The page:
- Level 5: People with AS [Asperger’s Syndrome] have their SM set at Level 5: the person can easily systemise lawful systems such as calendars or train timetables. Experimental evidence for hyper‐systemising in AS includes the following: (i) people with AS score higher than average on the systemising quotient (SQ); (ii) people with AS perform at a normal or high level on tests of intuitive physics or geometric analysis; (iii) people with AS can achieve extremely high levels in domains such as mathematics, physics, or computer science; and (iv) people with AS have an “exact mind” when it comes to art and show superior attention to detail.
- Levels 6–8: In people with high functioning autism (HFA), the SM is set at Level 6, in those with medium functioning autism (MFA) it is at Level 7, and in low functioning autism (LFA) it is at the maximum setting (Level 8). Thus, people with HFA try to socialise or empathise by “hacking” (that is, systemising), and on the picture sequencing task, they perform above average on sequences that contain temporal or physical‐causal information. People with MFA perform above average on the false photograph task. In LFA, their obsessions cluster in the domain of systems, such as watching electric fans go round; and given a set of coloured counters, they show extreme “pattern imposition”. Box 1 lists 16 behaviours that would be expected if an individual had their SM turned up to the maximum setting of Level 8.”
Box 1: Systemising mechanism at Level 8: classic, low‐functioning autism
Key behaviours that follow from extreme systemising include:
- Highly repetitive behaviour (e.g. producing a sequence of actions, sounds, or set phrases, or bouncing on a trampoline)
- Self‐stimulation (e.g. a sequence of repetitive body‐rocking, finger‐flapping in a highly stereotyped manner, spinning oneself round and round)
- Repetitive events (e.g. spinning objects round and round, watching the cycles of the washing machine; spinning the wheels of a toy car)
- Preoccupation with fixed patterns or structure (e.g. lining things up in a strict sequence, electrical light switches being in either an ON or OFF position throughout the house)
- Prolonged fascination with systemisable change (e.g. sand falling through one’s fingers, light reflecting off a glass surface, playing the same video over and over again)
- Tantrums at change: as a means to return to predictable, systemisable input
- Need for sameness: to impose lack of change onto their world, to turn their world into a totally predictable environment, to make it systemisable
- Social withdrawal: since the social world is largely unsystemisable
- Narrow interests: in systems (e.g. types of planes)
- Mind blindness: since the social world is largely unsystemisable
- Attention to detail: the SM records each data point in case it is a relevant variable in a system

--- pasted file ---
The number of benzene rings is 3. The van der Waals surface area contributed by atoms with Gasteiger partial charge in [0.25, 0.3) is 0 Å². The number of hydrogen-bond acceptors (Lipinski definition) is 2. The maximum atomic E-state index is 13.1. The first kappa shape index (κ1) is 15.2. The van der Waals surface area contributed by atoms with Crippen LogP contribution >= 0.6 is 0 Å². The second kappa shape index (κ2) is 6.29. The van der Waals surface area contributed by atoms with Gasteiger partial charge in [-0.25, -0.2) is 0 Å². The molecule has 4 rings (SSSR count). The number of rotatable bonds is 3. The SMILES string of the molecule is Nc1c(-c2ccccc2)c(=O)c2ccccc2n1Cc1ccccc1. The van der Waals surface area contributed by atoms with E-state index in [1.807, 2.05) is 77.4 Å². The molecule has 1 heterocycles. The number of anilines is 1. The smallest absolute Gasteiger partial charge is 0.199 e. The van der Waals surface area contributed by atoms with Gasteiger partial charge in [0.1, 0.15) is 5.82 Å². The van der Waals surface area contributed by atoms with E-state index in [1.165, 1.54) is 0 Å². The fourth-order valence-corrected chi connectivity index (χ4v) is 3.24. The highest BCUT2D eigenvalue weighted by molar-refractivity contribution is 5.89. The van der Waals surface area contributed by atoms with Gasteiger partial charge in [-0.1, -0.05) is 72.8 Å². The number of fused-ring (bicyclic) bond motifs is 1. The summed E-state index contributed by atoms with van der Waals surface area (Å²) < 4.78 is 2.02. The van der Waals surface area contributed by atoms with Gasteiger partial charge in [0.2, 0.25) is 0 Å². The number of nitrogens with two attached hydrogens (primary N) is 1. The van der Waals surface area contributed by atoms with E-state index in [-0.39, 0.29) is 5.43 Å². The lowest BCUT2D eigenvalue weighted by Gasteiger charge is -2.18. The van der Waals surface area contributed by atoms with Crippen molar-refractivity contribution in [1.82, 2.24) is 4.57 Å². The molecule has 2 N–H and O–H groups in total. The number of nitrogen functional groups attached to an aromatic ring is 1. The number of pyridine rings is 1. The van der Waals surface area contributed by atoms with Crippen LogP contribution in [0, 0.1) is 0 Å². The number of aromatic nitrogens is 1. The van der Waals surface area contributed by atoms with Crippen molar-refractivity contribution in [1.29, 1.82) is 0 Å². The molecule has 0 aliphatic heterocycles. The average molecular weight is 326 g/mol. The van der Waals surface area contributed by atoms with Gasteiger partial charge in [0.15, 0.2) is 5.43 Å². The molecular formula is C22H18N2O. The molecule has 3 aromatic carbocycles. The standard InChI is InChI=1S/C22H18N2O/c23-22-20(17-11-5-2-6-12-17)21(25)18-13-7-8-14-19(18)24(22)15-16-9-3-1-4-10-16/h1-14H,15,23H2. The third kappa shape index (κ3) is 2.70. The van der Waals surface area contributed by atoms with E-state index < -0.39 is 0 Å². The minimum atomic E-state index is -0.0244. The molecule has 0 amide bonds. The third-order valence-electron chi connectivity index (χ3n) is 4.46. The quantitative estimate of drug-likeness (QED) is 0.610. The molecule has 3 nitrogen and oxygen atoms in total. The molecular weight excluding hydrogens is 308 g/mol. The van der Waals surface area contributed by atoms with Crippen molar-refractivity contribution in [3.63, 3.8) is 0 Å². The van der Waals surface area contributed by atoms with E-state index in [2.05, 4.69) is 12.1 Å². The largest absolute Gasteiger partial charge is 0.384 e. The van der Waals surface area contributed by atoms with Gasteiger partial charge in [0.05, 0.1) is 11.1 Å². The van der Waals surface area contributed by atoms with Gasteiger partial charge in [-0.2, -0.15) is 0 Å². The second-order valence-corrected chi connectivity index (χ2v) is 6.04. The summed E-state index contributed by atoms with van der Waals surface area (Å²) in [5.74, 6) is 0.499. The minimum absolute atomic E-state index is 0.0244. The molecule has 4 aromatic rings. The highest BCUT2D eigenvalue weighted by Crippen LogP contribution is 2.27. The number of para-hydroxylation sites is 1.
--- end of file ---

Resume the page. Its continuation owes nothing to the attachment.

- Reduced generalisation: hyper‐systemising means a reluctance to formulate a law until there has been sufficient data collection. This could also reduce IQ and breadth of knowledge
- Language delay: since other people’s spoken language varies every time it is heard, so it is hard to systemise
- Islets of ability: channelling attention into the minute detail of one lawful system (e.g. the script of a video, or prime numbers)
Systemizing explains the nature of autistic special interests and other aspects of autism quite well; it makes sense of repetitive behaviors, and details ways in which they may sometimes manifest as special interests. As autism makes one feel less in control of their lives, systemizing enables control, and certainty. This is part of why autistics typically dislike change, and why they tend to be ritualistic, in establishing routines.
Movies, books, and TV shows never change, and are therefore totally predictable (systemizable). This makes them strong candidates to be internalized, as in my experience above, when viewed repetitively. This is especially true when one feels that they relate to characters in some way, or when the plot somehow engages them on a personal level. But this is just one example; there are many others besides, including math, facts and statistics, and weather. Systemizing also manifests through self-stimulating behaviors, as a way to reduce tension or stressors that are affecting the individual.
Systemizing is not a bad thing by any means. It should be considered that strong skills in systemizing are a positive of autism in many cases, and even as an indicator of talent (especially when combined with certain hyper-sensory factors of autism, as outlined in that journal article). Rather than being looked down upon or discouraged, as long as they are appropriate and in moderation, special interests should be encouraged, because they can be quite beneficial to the individual pursuing them.
This article was not meant to be an exhaustive analysis, nor very technical; rather, it is a quick read mixing personal experience with a bit of theory. Hopefully it has been informative and interesting to you. For more information on the theory behind the concept of systemizing, I encourage you to check out http://www.autismresearchcentre.com/project_2_systemize. For another (less theoretical) look at special interests in autism, I encourage you to read this excellent article.